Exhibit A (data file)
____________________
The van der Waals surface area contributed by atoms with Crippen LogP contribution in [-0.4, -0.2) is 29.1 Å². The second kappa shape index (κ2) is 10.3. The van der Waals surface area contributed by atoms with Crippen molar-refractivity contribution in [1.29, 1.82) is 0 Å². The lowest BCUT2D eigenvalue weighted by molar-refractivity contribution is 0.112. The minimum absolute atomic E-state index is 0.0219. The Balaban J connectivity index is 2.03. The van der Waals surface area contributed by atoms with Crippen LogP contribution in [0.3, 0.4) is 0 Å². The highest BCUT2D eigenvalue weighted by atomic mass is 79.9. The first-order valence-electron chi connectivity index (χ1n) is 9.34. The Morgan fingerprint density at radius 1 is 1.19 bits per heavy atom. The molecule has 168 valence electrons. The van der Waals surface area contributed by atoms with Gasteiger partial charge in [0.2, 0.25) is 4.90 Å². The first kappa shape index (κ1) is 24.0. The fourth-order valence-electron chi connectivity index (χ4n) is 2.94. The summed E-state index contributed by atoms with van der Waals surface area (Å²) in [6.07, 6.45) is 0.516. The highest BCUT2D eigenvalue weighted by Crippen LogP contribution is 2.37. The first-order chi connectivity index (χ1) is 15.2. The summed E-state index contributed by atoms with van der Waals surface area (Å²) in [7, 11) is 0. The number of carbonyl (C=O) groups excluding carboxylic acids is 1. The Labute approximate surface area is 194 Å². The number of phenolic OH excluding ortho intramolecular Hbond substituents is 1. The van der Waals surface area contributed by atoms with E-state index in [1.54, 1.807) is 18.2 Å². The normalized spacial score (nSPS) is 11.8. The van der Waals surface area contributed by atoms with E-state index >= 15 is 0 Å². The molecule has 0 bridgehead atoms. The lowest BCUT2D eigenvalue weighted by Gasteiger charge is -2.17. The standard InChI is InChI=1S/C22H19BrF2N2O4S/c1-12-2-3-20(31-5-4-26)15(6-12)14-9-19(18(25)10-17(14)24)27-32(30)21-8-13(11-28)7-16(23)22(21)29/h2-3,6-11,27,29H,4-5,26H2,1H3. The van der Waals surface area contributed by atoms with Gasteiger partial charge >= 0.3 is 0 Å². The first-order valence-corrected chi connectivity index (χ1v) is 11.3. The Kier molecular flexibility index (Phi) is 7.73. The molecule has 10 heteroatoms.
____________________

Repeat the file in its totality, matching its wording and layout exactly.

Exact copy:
The van der Waals surface area contributed by atoms with Crippen LogP contribution in [-0.4, -0.2) is 29.1 Å². The second kappa shape index (κ2) is 10.3. The van der Waals surface area contributed by atoms with Crippen molar-refractivity contribution in [1.29, 1.82) is 0 Å². The lowest BCUT2D eigenvalue weighted by molar-refractivity contribution is 0.112. The minimum absolute atomic E-state index is 0.0219. The Balaban J connectivity index is 2.03. The van der Waals surface area contributed by atoms with Crippen LogP contribution in [0.3, 0.4) is 0 Å². The highest BCUT2D eigenvalue weighted by atomic mass is 79.9. The first-order valence-electron chi connectivity index (χ1n) is 9.34. The Morgan fingerprint density at radius 1 is 1.19 bits per heavy atom. The molecule has 168 valence electrons. The van der Waals surface area contributed by atoms with Gasteiger partial charge in [0.2, 0.25) is 4.90 Å². The first kappa shape index (κ1) is 24.0. The fourth-order valence-electron chi connectivity index (χ4n) is 2.94. The summed E-state index contributed by atoms with van der Waals surface area (Å²) in [6.07, 6.45) is 0.516. The highest BCUT2D eigenvalue weighted by Crippen LogP contribution is 2.37. The first-order chi connectivity index (χ1) is 15.2. The summed E-state index contributed by atoms with van der Waals surface area (Å²) in [7, 11) is 0. The number of carbonyl (C=O) groups excluding carboxylic acids is 1. The Labute approximate surface area is 194 Å². The number of phenolic OH excluding ortho intramolecular Hbond substituents is 1. The van der Waals surface area contributed by atoms with E-state index in [1.54, 1.807) is 18.2 Å². The normalized spacial score (nSPS) is 11.8. The van der Waals surface area contributed by atoms with E-state index >= 15 is 0 Å². The molecule has 0 bridgehead atoms. The lowest BCUT2D eigenvalue weighted by Gasteiger charge is -2.17. The standard InChI is InChI=1S/C22H19BrF2N2O4S/c1-12-2-3-20(31-5-4-26)15(6-12)14-9-19(18(25)10-17(14)24)27-32(30)21-8-13(11-28)7-16(23)22(21)29/h2-3,6-11,27,29H,4-5,26H2,1H3. The van der Waals surface area contributed by atoms with Gasteiger partial charge >= 0.3 is 0 Å². The first-order valence-corrected chi connectivity index (χ1v) is 11.3. The Kier molecular flexibility index (Phi) is 7.73. The molecule has 10 heteroatoms.